This pandemic caught everyone off guard. Nobody said last year that they were hoping 2020 would be known as the year we would all miss something we enjoy, children would miss their friends, athletes would miss their sports, seniors would miss their graduations, and adults would miss their jobs.
There would be no concerts, weddings, funerals, picnics, movies, restaurants, haircuts, dentists, chiropractors, school, and church services. Life is hard enough battling this coronavirus to begin with, but to have to do so without one another physically there to lean on has made this ordeal more challenging.
Nobody misses being together more than me, but this trial is something that we are all in together. We are not being persecuted because of our color, social background, creed, or intelligence level. The virus is not picky; it will infect anyone within its greedy germs.
As a family, church, neighborhood and county, we must be willing to work together. It is going to take the prayer of all the denominations to beat this disease. Our Lord knows that it has already accomplished stealing so much life from everyone up to this point.
I have felt for the children. It is easy to simply assume they are doing well because they go along with the program, but they have feelings and just because they don’t express them as freely as adults do, it doesn’t mean that they aren’t there.
I have been asking children what they miss most, as they have had to venture through this chaos, and their number one answer is their friends.
Isolation isn't in our genes, no matter what our age may be. I have been encouraging adults to make time and take time to give the kids a chance to talk. This challenges most of us to practice another trait that we are not always great at. It's called listening, especially with our ears, eyes, and heart.
We must avoid the blame game. This isn’t the fault of Democrats or Republicans. It isn't because of New Jersey’s negligence. Just ask those in Ohio or Omaha. They, too, are facing the same stipulations and barriers that we are.
It is too easy to blame God, but remember that the Lord has made us with free will, and because of that, sin has reared its ugly head in our gardens.
Cancer doesn’t discriminate. Depression isn’t choosy. Storms ruin the plans of both those who believe and those who label themselves as atheists.
What I love about my faith is that it doesn’t abandon me when the skies get dark and life doesn’t go my way. The Lord is our Shepherd and stays with us, despite what might come upon His sheep.
Instead of being at a distance, He is in the room of the senior who appears to be dying alone. He is there, promising to redeem the brokenness and restore what this planet tried to paralyze. If ever there was a time to run in the right direction to the Lord, it is now.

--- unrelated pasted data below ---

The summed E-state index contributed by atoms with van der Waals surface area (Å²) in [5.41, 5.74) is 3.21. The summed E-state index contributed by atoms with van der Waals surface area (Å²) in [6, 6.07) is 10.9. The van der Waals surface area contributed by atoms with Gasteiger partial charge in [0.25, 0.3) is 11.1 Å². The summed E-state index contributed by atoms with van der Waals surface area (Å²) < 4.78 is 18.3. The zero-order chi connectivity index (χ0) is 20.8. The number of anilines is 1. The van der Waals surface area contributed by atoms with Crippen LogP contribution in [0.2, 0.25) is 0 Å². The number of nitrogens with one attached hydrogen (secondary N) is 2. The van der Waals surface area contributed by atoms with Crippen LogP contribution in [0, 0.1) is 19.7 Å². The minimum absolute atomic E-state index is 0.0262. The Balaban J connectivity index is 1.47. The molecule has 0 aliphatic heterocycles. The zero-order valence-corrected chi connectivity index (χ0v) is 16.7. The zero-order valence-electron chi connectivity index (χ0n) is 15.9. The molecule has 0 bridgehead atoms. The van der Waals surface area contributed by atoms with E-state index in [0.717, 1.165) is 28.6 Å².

As the pastor of The Lighthouse Church, our congregation will continue to be creative in the ways we worship and interact together. Thank God that the One we worship never changes and is still in charge.
Not even COVID-19 could separate us from His Love. We must refuse to live in fear and can’t allow the “what ifs” to rob us from the reality of “what is."
April has seemed to last forever. Most of us don’t know what day it is, but this, too, will pass. May is coming, and so is June, July and August. I know we will all be committed to getting Cape May County open again, even if it must be done by baby steps.
We may not always agree with those in charge, but who does? As a leader, I am used to those in the grandstands second-guessing me, thinking they could do my job. I have invited many who want my role to come and get it.
Still, when you are placed in a position to make the best decisions for others, you hope and pray that ego and pride don't get in the way of doing your best. I know in our family, we don’t always see eye to eye, but we still treat one another with love and respect. This world would brighten quicker if we would treat one another as a brother or sister, instead of enemies.
We look for what can be celebrated, even amidst a rainy parade. We applaud and give a special shout out of gratitude and appreciation to all the pastors taking care of their flocks in ways that we were never taught in Bible College. We come alongside our local policemen, government leaders, medical personnel, retail workers, postal employees, and others who are fighting this chaos together.
I don’t have to wear a mask at my job, mostly because you wouldn’t understand a word I was saying at the church or on the radio. I have seen the pictures of those who have facial marks because of the imprints those tight masks have made.
I ache for every neighbor putting themselves in harm's way every day. I also pray for all of you. If you have any personal requests or needs, please don’t hesitate to let me know. It’s hard to complain about inconveniences when you know that we are all in this together.
Lord, we collectively and corporately trust You and cry out to You on behalf of the lonely, sick, hurting, tired, depressed, and our children. Please, Lord, we humbly ask that Your will be done and Your kingdom come here, in Cape May County, as it is in heaven!
Hugs to you all. We need to keep looking up, despite what we see when we look out. I believe the best is yet to come, and we will see a treasure in all of us because we have sojourned through these unique trails together. God has blessed us, and He is not finished with us.
ED. NOTE: The author is the senior pastor of The Lighthouse Church, 1248 Route 9 South, Court House.